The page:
The Boon Sold to Creek Plantation

The iconic Creek Plantation has acquired senior ranch stallion The Boon from the historic King Ranch of Texas.

The Creek Plantation, of Augusta, Georgia, announced its purchase of the stallion on Tuesday, Dec. 6.

The 2008 red roan stallion has a royal lineage, descending from King Ranch foundation stallion Old Sorrel and National Cutting Horse Association Hall of Famer Peppy San Badger. The Boon is by Equi-Stat Elite $28 Million Sire Peptoboonsmal, a top 10 all-time leading cutting horse sire. The Boon’s dam, Boon San Kitty, earned more than $570,000 in the cutting pen and was the first horse to win back-to-back NCHA Open Classic/Challenge championships. Her foals have earned more than $1,000,000. The Boon’s grandsire is Equi-Stat Elite All-Time Leading Sire High Brow Cat, a stallion with more than $90 Million in offspring earnings.

the boon

“We have done business with and have had family relations for more than 40 years with the King Ranch and are grateful for the opportunity to purchase The Boon,” said William S. Morris V. “We were looking for a ranch stud to breed to our ranch mares, so when he became available, we thought it would be a good fit. Besides continuing the legacy of the two ranches and our shared desire to produce the best all-around horses possible, this stallion elevates our ranch horse program and our commitment to excellence.”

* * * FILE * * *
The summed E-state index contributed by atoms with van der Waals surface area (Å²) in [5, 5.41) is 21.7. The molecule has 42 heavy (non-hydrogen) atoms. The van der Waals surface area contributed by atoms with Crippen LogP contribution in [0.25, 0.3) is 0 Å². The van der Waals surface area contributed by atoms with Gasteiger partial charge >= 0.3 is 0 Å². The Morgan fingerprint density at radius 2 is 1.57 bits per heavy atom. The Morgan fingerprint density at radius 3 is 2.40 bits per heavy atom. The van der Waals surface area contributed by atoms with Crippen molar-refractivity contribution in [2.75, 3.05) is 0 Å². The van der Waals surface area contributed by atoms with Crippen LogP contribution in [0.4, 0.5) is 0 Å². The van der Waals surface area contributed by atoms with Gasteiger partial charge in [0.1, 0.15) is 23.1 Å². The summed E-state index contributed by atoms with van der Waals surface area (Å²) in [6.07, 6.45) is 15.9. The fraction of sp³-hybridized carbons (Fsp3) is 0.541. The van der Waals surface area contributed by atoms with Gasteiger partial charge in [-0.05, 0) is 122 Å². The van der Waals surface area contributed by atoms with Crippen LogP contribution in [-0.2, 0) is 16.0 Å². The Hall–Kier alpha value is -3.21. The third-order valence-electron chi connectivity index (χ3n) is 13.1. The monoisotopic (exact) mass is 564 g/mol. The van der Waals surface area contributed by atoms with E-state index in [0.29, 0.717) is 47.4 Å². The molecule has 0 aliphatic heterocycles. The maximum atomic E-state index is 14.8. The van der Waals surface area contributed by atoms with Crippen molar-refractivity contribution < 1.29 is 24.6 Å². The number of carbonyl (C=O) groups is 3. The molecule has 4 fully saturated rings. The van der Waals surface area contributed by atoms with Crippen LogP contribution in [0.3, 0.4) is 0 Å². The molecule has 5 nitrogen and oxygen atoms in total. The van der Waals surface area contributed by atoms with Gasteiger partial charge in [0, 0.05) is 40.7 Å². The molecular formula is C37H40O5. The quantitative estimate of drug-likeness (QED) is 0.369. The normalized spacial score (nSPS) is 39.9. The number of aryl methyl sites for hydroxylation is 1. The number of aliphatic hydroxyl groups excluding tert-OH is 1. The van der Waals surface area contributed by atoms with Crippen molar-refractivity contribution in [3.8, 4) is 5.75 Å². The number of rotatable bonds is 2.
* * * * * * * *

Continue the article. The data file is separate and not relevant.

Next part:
As a performer, The Boon sustained an injury while in training as a 3-year-old but recovered and began showing – and placing – at the age of 4. During his career, he finished in the top 15 of the NCHA Super Stakes Classic Open, was the PCCHA Fall Classic/Challenge and Chisholm Trail Fall Classic Open Reserve Champion, as well as the NCHA Classic/Challenge Open Reserve Co-Champion. The Boon earned $76,000 in the cutting arena, and he has sired foals that have total earnings of $74,000, according to Equi-Stat.

King Ranch Quarter Horses Manager LeeRoy Montalvo added, “Boon crossed with our ranch-bred mares has been proven to be an outstanding cross. His offspring have proven to be great working all-around ranch horses with a lot of cow, grit, well-minded, and all-day stamina. We are excited for Creek Plantation, who has been breeding great horses for a number of years. We know The Boon will continue to make their horse program even better and the relationship between our two ranches even stronger.”

Both Creek Plantation and the King Ranch have historic breeding programs. Creek Plantation has produced numerous winners and industry icons, including: Wheeling Peppy, Shes Pretty Smooth, the dam of fifth All-Time Leading Cutting Sire Smooth As A Cat (who has offspring earnings totaling more than $34 Million), Doc Solena, Dulces Joker, Short Nip Nap, Miss Jamaica Peppy, Miss Kim O Lena, dam of Elite NRHA Million Dollar Dam Snip O Gun, High Wheeling Doll, Gincoe and others.

Creek Plantation and the Morris family have also been involved with multiple stallions over the years including: Equi-Stat All-Time Leading Cutting Sire Tanquery Gin (who has offspring earnings totaling more than $2.3 Million), Shorty Lena, NCHA Triple Crown winner Smart Little Lena, One Gun, El Pobre (leased from the King Ranch), and now currently, Boon Too Suen (who has offspring earnings totaling more than $4 Million) and Cattalou.